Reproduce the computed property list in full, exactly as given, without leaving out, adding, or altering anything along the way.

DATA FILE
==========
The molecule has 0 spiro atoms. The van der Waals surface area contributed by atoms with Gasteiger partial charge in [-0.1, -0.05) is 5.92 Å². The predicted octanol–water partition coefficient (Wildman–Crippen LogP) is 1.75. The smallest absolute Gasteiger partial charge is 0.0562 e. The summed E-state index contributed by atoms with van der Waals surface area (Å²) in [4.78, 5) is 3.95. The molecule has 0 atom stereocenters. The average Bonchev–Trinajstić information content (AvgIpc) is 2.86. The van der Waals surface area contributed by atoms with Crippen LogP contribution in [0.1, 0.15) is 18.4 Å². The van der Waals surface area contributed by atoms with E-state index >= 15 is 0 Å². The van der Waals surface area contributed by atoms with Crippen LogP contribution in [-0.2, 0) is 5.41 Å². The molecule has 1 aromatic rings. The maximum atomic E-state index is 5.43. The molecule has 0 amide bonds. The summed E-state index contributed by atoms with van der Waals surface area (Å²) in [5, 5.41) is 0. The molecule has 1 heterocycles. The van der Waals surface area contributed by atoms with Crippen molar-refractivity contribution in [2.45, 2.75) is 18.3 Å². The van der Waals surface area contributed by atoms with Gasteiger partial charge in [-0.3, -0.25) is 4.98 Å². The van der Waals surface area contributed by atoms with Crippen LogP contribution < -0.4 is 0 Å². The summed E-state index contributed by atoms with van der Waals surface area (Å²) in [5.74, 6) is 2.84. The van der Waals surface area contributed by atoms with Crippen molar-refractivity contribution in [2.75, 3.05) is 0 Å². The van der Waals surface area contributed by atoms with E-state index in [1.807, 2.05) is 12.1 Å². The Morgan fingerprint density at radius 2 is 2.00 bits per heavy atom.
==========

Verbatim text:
The molecule has 0 spiro atoms. The van der Waals surface area contributed by atoms with Gasteiger partial charge in [-0.1, -0.05) is 5.92 Å². The predicted octanol–water partition coefficient (Wildman–Crippen LogP) is 1.75. The smallest absolute Gasteiger partial charge is 0.0562 e. The summed E-state index contributed by atoms with van der Waals surface area (Å²) in [4.78, 5) is 3.95. The molecule has 0 atom stereocenters. The average Bonchev–Trinajstić information content (AvgIpc) is 2.86. The van der Waals surface area contributed by atoms with Crippen LogP contribution in [0.1, 0.15) is 18.4 Å². The van der Waals surface area contributed by atoms with E-state index >= 15 is 0 Å². The van der Waals surface area contributed by atoms with Crippen LogP contribution in [-0.2, 0) is 5.41 Å². The molecule has 1 aromatic rings. The maximum atomic E-state index is 5.43. The molecule has 0 amide bonds. The summed E-state index contributed by atoms with van der Waals surface area (Å²) in [5, 5.41) is 0. The molecule has 1 heterocycles. The van der Waals surface area contributed by atoms with Crippen molar-refractivity contribution in [2.45, 2.75) is 18.3 Å². The van der Waals surface area contributed by atoms with Gasteiger partial charge in [-0.3, -0.25) is 4.98 Å². The van der Waals surface area contributed by atoms with Crippen LogP contribution < -0.4 is 0 Å². The summed E-state index contributed by atoms with van der Waals surface area (Å²) in [5.74, 6) is 2.84. The van der Waals surface area contributed by atoms with Crippen molar-refractivity contribution in [2.75, 3.05) is 0 Å². The van der Waals surface area contributed by atoms with E-state index in [1.807, 2.05) is 12.1 Å². The Morgan fingerprint density at radius 2 is 2.00 bits per heavy atom.